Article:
British Columbia cut its forecast budget surplus for the fiscal year that began in April by 22 percent amid a slowing economy and lower-than-expected tax revenue.
The Canadian province will post a C$153 million ($146 million) surplus in 2013-2014, less than the C$197 million it forecast in February, according to an updated fiscal plan released today by Finance Minister Michael de Jong. The surplus will be little changed in 2014-2015 before rising to C$446 million in 2015-2016, he said.
“I won’t profess to be entirely comfortable, but the numbers are what they are” said de Jong, adding that he’d be more at ease with a 2013-2014 surplus of about C$200 million. “We have now moved below that.”
British Columbia’s economic update, the first since Premier Christy Clark’s ruling Liberal Party was re-elected last month, forecasts the province’s economy to expand by 1.4 percent in 2013, down from the 1.6 percent forecast in February. The province’s economy grew by 1.8 percent in 2012, government documents show.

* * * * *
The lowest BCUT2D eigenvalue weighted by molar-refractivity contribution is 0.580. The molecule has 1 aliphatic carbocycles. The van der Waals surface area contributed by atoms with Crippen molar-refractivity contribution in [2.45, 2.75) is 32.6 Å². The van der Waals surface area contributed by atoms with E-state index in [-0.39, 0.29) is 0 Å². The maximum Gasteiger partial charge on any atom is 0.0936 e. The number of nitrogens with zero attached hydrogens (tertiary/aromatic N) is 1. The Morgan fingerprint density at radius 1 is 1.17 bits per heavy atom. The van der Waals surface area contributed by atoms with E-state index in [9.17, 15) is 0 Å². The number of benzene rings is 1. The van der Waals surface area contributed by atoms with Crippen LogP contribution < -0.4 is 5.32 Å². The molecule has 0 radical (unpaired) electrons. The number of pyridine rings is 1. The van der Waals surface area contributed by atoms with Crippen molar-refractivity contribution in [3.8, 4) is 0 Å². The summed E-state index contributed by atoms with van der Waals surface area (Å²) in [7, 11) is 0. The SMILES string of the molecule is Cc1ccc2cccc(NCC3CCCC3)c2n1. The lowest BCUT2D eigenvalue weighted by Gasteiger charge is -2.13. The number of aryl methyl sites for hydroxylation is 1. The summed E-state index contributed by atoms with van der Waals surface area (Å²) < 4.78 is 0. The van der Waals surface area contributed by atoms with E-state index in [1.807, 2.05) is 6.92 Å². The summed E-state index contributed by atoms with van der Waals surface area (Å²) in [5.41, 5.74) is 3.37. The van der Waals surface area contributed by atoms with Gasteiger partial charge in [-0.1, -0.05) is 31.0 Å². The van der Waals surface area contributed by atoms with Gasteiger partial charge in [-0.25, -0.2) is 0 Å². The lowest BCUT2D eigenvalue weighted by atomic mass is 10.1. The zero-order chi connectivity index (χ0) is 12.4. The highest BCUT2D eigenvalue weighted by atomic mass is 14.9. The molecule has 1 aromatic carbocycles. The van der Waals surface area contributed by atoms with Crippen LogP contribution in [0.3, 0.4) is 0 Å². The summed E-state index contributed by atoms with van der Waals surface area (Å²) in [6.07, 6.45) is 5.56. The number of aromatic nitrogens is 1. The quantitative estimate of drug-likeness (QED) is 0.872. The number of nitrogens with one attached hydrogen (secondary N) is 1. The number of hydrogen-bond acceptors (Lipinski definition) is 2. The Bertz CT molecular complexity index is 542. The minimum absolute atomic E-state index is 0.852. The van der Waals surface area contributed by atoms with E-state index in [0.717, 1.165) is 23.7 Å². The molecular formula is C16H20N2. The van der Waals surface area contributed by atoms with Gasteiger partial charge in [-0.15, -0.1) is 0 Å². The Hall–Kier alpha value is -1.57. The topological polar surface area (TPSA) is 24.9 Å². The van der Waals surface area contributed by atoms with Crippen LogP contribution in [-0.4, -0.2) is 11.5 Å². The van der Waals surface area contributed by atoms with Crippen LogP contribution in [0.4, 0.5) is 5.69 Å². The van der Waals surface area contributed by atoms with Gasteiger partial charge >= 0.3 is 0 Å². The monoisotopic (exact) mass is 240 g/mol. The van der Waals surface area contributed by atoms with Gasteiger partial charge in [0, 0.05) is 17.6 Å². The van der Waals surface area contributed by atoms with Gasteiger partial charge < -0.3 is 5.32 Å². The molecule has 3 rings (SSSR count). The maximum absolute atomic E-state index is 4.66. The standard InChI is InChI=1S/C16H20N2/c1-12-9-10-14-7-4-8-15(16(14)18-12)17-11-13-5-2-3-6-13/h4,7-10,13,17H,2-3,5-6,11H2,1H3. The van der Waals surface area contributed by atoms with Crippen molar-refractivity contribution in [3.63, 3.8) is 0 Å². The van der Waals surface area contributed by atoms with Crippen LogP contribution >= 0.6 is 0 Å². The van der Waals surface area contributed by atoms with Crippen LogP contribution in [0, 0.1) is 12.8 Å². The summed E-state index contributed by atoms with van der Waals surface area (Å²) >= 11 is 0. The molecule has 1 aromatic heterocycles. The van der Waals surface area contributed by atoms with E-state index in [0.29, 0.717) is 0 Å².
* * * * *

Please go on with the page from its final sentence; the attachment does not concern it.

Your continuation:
“The next 12-18 months are going to be tough” as the government moves to encourage private-sector investment, especially development of a multi-billion-dollar liquefied natural gas industry, de Jong said in a briefing for reporters before unveiling the economic blueprint in the legislature in Victoria, the provincial capital.
Long-term debt in the province of 4.65 million people will rise this fiscal year to C$62.6 billion, from C$55.8 billion last year, or 27 percent of gross domestic product. Taxpayer-supported debt, which excludes the obligations of commercially run government businesses such as B.C. Hydro, will increase about 12 percent from a year earlier to C$42.6 billion, or 18.4 percent of GDP.
The province’s budget projection includes a “forecast allowance” of C$150 million this year. It also includes a C$225 million contingency allowance.
The latest 2013-2014 budget surplus incorporates C$50 million from this year’s forecast allowance, an estimated C$30 million of planned spending cuts and expectations for sales of government-owned real estate and other assets, the budget documents show.
The smaller surplus also reflects a C$221 million drop in expected tax revenue, compared to the government’s February forecast in February.
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